I remember looking at a light green (color Dad liked) Nova 4-door with optional window frame moldings, which dressed it up a bit. It was new and at our local dealer. Even my uber-thrifty Dad wanted nothing to do with it when he saw it was a four.

    I also remember my Dad getting a Chevy flyer in the mail from Detroit, and on the back page it said "Nova 4 Sale". They must have had inventory they couldn't get rid of.

    Chevy, back then, used to say that Nova had a 'standard four, six, and eight'. But the base prices changed...window sticker would say "Nova 4", "Nova L6" or "Nova V8". The six and eight were higher than the four, and the eight was higher than both. Chevy did this with Chevelles and up, also.
  • ab348ab348 Dartmouth, Nova Scotia, CanadaPosts: 7,376
    My older (by 14 years) brother was married in 1966. Just before that, he bought a car for him and his bride, a 1963 Impala convertible. Pretty thing, black with a red vinyl interior. Looked good in the wedding pictures. It had the 230/Powerglide. Not a road burner, but It worked OK.

    2017 Cadillac ATS Performance Premium 3.6, 1968 Oldsmobile Cutlass S Holiday Coupe

  • berriberri Posts: 8,228
    I remember back from around maybe 6th grade that there was a bouffant redhead divorcee in our neighborhood who tooled around in a 59 black Impala convertible with a red interior. Quite flashy - the car and the driver! Your brother's 63 sounds pretty nice and a bit more sedate. One I thing I always wondered back in those days was why GM convertible tops seemed to puff up a bit at highway speeds while Ford's seemed to stay more taught? I dunno, maybe it was just my imagination?
  • uplanderguyuplanderguy Kent, OHPosts: 10,105
    edited November 2013
    Here's a '72 Impala Sport Coupe, six with stick--light green--click on fifth picture in the horizontal scroll, and the owner's story can be seen by paging down:

    http://www.hemmings.com/hcc/stories/2010/04/01/hmn_feature12.html

    I like the '72's grille and interior, but they decontented the exterior trim so much in '72...you got no rocker trim (even the Biscayne had that) and I'd have just had to pay for the optional wheel-opening trim and bodyside molding with vinyl insert.

    Still, an interesting car for sure.

    The owner said that tinted glass was the only option, but the car has whitewalls and full wheel covers as well. '72 Chevys built with dog dish hubcaps had body-colored wheels; full wheelcovers got you black wheels. This car has black wheels which makes me think it was delivered with the optional wheelcovers.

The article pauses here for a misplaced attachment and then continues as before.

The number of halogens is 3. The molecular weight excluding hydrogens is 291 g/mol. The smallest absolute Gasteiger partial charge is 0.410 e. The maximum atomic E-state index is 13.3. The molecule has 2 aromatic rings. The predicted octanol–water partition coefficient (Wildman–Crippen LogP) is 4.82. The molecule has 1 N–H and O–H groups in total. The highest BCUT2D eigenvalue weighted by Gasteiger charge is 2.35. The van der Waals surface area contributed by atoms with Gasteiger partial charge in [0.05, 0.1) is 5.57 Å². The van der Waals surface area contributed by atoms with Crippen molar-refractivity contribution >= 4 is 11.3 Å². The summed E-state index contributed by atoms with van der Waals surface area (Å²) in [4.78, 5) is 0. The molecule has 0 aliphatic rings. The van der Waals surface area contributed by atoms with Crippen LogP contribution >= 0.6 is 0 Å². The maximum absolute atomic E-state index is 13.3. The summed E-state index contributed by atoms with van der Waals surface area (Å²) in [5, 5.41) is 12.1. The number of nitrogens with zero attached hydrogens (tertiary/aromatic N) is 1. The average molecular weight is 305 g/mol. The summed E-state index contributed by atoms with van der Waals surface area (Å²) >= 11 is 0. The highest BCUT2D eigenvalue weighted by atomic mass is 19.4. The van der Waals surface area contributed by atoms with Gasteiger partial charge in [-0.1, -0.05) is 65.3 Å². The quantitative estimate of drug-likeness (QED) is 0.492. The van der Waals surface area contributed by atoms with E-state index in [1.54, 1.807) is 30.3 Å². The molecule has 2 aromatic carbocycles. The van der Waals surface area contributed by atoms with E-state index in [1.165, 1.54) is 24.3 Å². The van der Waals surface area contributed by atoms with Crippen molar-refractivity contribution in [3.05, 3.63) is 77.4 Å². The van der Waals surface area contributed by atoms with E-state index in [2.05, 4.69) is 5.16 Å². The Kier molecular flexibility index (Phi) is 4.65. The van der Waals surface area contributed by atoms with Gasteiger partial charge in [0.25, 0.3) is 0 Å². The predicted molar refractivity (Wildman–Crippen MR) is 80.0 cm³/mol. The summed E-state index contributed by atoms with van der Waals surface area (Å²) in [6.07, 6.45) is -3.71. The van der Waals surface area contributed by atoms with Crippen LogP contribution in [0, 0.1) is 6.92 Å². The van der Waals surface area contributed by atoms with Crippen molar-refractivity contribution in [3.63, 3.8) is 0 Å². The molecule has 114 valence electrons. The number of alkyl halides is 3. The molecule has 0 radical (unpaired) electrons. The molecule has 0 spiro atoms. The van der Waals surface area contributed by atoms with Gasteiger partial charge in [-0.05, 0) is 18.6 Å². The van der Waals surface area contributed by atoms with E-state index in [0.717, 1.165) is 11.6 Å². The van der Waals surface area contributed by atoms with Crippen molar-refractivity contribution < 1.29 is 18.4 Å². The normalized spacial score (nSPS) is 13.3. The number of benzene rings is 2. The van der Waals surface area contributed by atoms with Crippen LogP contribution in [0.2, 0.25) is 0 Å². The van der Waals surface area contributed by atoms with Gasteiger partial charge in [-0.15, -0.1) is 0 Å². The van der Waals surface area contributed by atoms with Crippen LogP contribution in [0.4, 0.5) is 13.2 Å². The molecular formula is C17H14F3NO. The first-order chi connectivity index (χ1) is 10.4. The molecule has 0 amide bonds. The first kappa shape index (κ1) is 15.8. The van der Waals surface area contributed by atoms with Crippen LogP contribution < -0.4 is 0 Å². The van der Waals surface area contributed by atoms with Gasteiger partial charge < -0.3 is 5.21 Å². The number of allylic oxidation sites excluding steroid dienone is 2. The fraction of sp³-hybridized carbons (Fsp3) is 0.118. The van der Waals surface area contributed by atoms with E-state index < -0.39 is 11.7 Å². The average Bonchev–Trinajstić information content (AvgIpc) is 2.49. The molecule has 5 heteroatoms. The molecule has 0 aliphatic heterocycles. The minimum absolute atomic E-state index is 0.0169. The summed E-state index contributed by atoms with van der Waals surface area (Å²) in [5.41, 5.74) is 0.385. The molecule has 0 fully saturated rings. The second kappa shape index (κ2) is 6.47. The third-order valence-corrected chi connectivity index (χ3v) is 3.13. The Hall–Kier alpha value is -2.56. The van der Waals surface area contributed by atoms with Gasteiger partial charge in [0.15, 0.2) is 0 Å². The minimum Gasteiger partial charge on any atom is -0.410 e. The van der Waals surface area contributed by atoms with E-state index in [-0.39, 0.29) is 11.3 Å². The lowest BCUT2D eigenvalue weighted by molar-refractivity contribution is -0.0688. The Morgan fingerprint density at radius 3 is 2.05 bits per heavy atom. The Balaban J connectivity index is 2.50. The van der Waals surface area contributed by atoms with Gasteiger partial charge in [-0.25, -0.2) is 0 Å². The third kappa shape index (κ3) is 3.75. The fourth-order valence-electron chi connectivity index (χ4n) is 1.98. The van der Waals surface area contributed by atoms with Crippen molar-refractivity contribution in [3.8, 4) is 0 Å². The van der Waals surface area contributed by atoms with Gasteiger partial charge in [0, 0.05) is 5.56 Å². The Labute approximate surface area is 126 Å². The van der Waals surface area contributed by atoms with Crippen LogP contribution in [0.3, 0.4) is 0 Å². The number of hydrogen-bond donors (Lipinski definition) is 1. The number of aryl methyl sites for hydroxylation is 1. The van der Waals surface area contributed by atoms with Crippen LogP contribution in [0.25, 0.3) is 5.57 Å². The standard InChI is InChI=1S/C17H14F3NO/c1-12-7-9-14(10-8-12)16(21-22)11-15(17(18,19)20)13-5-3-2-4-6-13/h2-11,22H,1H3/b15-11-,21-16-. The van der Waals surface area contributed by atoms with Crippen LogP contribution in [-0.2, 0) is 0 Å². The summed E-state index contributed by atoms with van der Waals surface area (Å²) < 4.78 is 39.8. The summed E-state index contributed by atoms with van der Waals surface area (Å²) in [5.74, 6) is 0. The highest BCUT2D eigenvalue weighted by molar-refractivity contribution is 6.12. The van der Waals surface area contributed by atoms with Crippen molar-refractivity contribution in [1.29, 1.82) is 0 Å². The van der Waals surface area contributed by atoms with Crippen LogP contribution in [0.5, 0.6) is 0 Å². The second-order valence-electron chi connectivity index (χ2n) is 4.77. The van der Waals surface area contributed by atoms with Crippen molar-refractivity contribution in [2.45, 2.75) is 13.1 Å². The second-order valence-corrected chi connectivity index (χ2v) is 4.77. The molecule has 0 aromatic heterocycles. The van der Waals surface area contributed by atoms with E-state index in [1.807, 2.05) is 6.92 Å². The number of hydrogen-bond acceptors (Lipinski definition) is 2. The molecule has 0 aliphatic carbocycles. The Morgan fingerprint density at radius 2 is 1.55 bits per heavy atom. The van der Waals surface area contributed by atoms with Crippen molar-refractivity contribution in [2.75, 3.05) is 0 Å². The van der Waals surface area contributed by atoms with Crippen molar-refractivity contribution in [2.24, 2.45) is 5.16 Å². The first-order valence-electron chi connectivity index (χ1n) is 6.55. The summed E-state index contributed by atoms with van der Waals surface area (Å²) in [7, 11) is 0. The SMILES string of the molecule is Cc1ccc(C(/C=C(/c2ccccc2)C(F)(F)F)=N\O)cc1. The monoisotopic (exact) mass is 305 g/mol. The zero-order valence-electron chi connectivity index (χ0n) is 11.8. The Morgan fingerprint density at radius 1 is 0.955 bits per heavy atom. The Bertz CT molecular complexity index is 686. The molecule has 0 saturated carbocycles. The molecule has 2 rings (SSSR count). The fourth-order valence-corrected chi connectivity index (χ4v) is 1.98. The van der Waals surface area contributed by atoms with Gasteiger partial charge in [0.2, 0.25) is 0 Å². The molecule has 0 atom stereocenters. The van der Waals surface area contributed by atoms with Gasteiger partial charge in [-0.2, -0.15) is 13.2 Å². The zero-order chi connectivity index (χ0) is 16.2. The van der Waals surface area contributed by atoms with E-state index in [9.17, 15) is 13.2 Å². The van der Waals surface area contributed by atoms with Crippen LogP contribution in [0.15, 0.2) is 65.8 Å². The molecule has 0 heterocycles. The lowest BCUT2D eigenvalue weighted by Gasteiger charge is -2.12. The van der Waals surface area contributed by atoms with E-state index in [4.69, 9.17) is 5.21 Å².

• uplanderguyuplanderguy Kent, OHPosts: 10,105
    That Nova 4 was a '70, BTW.
  • fintailfintail Posts: 44,036
    So the same style of the one my friend had. Can't imagine that thing with a 4, especially what was probably an unrefined not-revvy no-fun 4.

    On the odd cars front, saw a C43 AMG today, along with an E30 M3 (or clone) and a maybe 74 Chevy pickup in local survivor condition (first traces of minor rust after 40 years).
  • stickguystickguy Posts: 27,295
    I believe that 4 cyl was what lived on as the "iron duke". My friend had a Chevy Monza (or what replaced the Monza?) in the late 70s and that seemed to do fine with that engine. Even though it had a whopping 85 or 90 HP out of 2.5l (jumped five HP for 1979!)

    2018 Hyundai Elantra Sport (mine), 2013 Acura RDX AWD (wife's) and 2015 Jetta Sport (daughter's)

  • fintailfintail Posts: 44,036
    edited November 2013
    It might have worked in a little Monza, but in something like a 69 Nova sedan that felt like it was made out of cast lead - I bet the acceleration was glacial and overall performance tortuous.

    I think in the family tree heirarchy, the Monza would have given way to the Cavalier.
  • stickguystickguy Posts: 27,295
    actually, the Nova only weighed about 200#s more. 2,900 vs. 2,700.

    2018 Hyundai Elantra Sport (mine), 2013 Acura RDX AWD (wife's) and 2015 Jetta Sport (daughter's)

  • omarmanomarman Posts: 1,057
    edited November 2013
    I think the old Chevy Nova 153 engine lived on as the GM Vortec 3000 marine and industrial engine. Here's a link I found to the Vortec 3.0 which was bored and stroked up to 181 cubic inches.
  • stickguystickguy Posts: 27,295
    I got curious enough to look up the Iron Duke history. I really thought for some reason it was a resurrection of some engine from the 60s. In a way, I guess it was, since it was created by slicing a Pontiac 301 V8 in half.

    2018 Hyundai Elantra Sport (mine), 2013 Acura RDX AWD (wife's) and 2015 Jetta Sport (daughter's)